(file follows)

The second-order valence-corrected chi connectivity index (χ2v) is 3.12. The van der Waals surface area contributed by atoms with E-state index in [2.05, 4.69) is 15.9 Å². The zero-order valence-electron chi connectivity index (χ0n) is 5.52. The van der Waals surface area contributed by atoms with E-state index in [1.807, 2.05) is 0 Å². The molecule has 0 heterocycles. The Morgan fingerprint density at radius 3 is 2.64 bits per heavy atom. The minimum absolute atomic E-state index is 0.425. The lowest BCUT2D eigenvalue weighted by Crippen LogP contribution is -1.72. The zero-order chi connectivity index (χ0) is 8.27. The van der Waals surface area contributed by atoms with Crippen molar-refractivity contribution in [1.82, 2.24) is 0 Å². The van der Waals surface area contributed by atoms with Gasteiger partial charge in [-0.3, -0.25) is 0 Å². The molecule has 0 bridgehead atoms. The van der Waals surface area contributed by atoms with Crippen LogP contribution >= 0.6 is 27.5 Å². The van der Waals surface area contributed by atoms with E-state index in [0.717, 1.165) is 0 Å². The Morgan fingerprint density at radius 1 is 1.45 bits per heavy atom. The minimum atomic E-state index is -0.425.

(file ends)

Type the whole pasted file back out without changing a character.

The second-order valence-corrected chi connectivity index (χ2v) is 3.12. The van der Waals surface area contributed by atoms with E-state index in [2.05, 4.69) is 15.9 Å². The zero-order valence-electron chi connectivity index (χ0n) is 5.52. The van der Waals surface area contributed by atoms with E-state index in [1.807, 2.05) is 0 Å². The molecule has 0 heterocycles. The Morgan fingerprint density at radius 3 is 2.64 bits per heavy atom. The minimum absolute atomic E-state index is 0.425. The lowest BCUT2D eigenvalue weighted by Crippen LogP contribution is -1.72. The zero-order chi connectivity index (χ0) is 8.27. The van der Waals surface area contributed by atoms with Crippen molar-refractivity contribution in [1.82, 2.24) is 0 Å². The van der Waals surface area contributed by atoms with Gasteiger partial charge in [-0.3, -0.25) is 0 Å². The molecule has 0 bridgehead atoms. The van der Waals surface area contributed by atoms with Crippen LogP contribution >= 0.6 is 27.5 Å². The van der Waals surface area contributed by atoms with E-state index in [0.717, 1.165) is 0 Å². The Morgan fingerprint density at radius 1 is 1.45 bits per heavy atom. The minimum atomic E-state index is -0.425.